Arts & Entertainment

Restaurant Spotlight: Hunan Chef

Hunan Chef has been in business since 1967 for a reason.

IMG_0973I’ve been going to Hunan Chef since it was located across from the Falls Church Episcopal Church in the Southgate Shopping Center. The plan usually involved beef with broccoli, some teriyaki beef sticks, and sitting around watching The Andy Griffith Show (I’m not kidding about that last part. For some reason, it was on regular television channels at around one in the afternoon.) The small wooden interior of the old location, combined with the coolness of neighboring businesses like the cramped Halal Meat Market and the arcade that nobody ever went to for some reason, made the whole dining/take-out experience more enjoyable and now makes me pine for my youth. Sadly, Hunan Chef was forced to relocate down the street several years ago, so I stopped in to make sure that the food was still good. While I prefer the dark interior of the original location over the very bright interior of the current location, the food doesn’t seem to have changed a bit.

Hunan Chef has been in business since 1967 for a reason. They stick to making solid Chinese food that, while not the greatest thing that has ever existed, will not be objected to by any reasonable human beings unless they’re health-food nuts, in which case a few of the items on the menu will satisfy them. But for those of us who have given up on being even remotely healthy and are now interested solely in bacchanalian pursuits, Hunan Chef is perfect.

The beef teriyaki sticks are just as good as I remember them being in my youth. As the old math formula states, meat+stick=greatness. It’s a must-get appetizer for anyone who loves meat or skewers. Because I love both of those things, this was a win-win on many different levels.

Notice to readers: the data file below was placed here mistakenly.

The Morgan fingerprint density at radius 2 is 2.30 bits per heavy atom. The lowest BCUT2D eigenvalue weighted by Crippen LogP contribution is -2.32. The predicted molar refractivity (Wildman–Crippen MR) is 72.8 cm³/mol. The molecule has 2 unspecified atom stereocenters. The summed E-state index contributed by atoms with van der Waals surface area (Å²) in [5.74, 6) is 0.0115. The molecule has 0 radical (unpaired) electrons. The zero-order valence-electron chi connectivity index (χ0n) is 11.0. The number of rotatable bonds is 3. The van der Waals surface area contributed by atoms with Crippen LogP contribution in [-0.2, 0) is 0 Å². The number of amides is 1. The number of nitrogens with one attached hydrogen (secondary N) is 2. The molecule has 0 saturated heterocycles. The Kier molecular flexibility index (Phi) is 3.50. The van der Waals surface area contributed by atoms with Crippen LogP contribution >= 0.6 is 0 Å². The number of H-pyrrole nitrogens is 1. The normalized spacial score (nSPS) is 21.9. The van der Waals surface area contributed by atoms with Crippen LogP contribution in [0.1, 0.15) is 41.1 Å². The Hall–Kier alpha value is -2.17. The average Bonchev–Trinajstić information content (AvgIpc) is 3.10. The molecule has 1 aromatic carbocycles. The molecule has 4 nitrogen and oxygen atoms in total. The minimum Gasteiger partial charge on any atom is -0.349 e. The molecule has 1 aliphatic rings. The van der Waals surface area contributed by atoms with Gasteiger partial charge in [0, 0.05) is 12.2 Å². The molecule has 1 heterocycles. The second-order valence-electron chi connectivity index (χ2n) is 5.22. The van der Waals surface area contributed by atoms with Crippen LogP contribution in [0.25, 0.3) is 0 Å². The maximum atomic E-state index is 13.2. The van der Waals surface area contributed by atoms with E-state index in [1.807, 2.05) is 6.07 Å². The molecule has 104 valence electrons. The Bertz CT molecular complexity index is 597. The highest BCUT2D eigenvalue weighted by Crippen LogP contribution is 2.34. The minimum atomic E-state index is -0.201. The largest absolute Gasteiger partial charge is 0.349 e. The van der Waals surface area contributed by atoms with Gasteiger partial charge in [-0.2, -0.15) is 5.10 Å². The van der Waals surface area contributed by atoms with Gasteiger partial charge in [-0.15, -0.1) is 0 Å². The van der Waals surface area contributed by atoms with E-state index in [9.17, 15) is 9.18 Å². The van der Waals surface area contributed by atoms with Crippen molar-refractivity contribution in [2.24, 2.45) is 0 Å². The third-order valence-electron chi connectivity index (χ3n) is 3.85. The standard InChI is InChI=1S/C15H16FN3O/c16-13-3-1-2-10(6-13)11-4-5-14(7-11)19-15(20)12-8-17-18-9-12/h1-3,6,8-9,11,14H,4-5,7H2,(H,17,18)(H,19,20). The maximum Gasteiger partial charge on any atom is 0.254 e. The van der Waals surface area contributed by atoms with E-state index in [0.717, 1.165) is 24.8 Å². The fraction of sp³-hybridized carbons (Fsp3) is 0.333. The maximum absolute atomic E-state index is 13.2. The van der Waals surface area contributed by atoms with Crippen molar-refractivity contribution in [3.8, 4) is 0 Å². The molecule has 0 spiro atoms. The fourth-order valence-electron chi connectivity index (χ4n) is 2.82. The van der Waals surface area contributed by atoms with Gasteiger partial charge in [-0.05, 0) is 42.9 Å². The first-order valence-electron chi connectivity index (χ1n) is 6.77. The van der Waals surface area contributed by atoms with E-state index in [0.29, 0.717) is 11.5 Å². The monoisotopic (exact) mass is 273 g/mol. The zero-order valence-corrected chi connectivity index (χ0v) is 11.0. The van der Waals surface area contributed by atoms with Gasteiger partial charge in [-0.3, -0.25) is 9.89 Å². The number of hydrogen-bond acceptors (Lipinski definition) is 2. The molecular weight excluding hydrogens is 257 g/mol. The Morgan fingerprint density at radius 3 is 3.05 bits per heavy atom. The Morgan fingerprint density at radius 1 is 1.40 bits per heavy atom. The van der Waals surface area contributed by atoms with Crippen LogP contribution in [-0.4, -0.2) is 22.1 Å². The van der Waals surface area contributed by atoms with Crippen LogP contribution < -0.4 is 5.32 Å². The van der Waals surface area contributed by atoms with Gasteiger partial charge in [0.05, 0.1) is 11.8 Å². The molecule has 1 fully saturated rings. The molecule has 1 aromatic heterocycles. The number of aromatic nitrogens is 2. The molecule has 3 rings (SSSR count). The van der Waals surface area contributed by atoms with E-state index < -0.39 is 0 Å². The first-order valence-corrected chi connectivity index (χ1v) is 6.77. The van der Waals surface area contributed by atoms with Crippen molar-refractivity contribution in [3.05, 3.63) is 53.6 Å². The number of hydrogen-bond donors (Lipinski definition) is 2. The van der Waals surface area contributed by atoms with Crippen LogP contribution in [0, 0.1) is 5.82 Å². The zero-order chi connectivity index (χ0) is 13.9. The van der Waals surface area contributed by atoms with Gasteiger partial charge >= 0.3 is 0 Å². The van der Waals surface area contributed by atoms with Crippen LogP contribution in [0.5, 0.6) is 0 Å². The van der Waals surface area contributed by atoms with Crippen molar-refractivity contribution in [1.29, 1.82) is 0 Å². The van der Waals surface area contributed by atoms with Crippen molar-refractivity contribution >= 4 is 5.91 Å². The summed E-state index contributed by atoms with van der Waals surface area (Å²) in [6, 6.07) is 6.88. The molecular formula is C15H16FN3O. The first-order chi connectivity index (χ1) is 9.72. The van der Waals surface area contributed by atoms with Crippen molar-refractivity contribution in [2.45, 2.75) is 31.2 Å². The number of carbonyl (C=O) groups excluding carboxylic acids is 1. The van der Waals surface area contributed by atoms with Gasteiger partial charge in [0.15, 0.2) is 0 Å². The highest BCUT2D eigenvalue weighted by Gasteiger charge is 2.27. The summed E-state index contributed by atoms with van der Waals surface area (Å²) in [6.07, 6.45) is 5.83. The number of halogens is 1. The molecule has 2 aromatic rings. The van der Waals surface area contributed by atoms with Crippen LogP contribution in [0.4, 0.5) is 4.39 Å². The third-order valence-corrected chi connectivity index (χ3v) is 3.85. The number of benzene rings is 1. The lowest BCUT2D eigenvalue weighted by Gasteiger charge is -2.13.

I decided to move away from the traditional beef and broccoli and got the new dish that I judge all Chinese places on: crispy beef. Hunan Chef’s crispy beef seems to be more of a chewy, saucy fried beef than a crispy beef, but it’s still pretty good and isn’t mostly made up of vegetables that were scrounged up to fill out the dish. This is one hundred percent beefy goodness with nothing that even resembles something healthy. I respect that.

For nut-lovers, the chicken cashew dish will not disappoint. While we all know it’s difficult to find the perfect balance between chicken and cashew amounts, Hunan Chef seems to have done it. There’s plenty of chicken and plenty of nuts to go around. The fried rice is pretty standard, but it’s hard to resist. I got mine with shrimp just to switch things up and was pleasantly surprised by the vast number of shrimp that it came with, as many Chinese places (with shrimp-fried rice in particular) seem to skimp on the meat.

Is this the best Chinese place you’ll ever go to? Probably not. But you can’t argue with longevity and you have to respect a business that could’ve easily moved to a cheaper, more distant location after getting kicked out of their old building. Hunan Chef has become a Falls Church Chinese-food institution, and with juicy meat and big portions, it’s not hard to see why.

Hours:

Monday – Thursday: 11 a.m. – 10 p.m.

Friday: 11 a.m. – 10:30 p.m.

Saturday: 11:30 a.m. – 10:30 p.m.

Sunday: 11:30 a.m. – 10 p.m.

 

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